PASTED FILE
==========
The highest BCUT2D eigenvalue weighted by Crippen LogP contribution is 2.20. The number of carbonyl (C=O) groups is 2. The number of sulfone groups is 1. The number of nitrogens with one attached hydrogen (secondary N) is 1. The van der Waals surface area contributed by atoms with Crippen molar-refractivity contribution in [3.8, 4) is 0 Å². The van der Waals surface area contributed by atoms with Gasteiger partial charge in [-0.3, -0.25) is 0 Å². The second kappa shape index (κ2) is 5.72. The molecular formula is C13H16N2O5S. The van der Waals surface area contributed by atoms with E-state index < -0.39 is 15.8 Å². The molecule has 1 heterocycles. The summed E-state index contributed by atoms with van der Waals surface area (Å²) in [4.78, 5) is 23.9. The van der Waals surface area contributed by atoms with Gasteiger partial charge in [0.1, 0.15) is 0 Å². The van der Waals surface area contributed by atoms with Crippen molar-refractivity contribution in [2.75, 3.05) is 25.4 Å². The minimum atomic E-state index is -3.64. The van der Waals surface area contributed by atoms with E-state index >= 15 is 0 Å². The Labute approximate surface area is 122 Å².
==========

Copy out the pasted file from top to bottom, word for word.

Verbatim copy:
The highest BCUT2D eigenvalue weighted by Crippen LogP contribution is 2.20. The number of carbonyl (C=O) groups is 2. The number of sulfone groups is 1. The number of nitrogens with one attached hydrogen (secondary N) is 1. The van der Waals surface area contributed by atoms with Crippen molar-refractivity contribution in [3.8, 4) is 0 Å². The van der Waals surface area contributed by atoms with Gasteiger partial charge in [-0.3, -0.25) is 0 Å². The second kappa shape index (κ2) is 5.72. The molecular formula is C13H16N2O5S. The van der Waals surface area contributed by atoms with E-state index < -0.39 is 15.8 Å². The molecule has 1 heterocycles. The summed E-state index contributed by atoms with van der Waals surface area (Å²) in [4.78, 5) is 23.9. The van der Waals surface area contributed by atoms with Gasteiger partial charge in [0.1, 0.15) is 0 Å². The van der Waals surface area contributed by atoms with Crippen molar-refractivity contribution in [2.75, 3.05) is 25.4 Å². The minimum atomic E-state index is -3.64. The van der Waals surface area contributed by atoms with E-state index >= 15 is 0 Å². The Labute approximate surface area is 122 Å².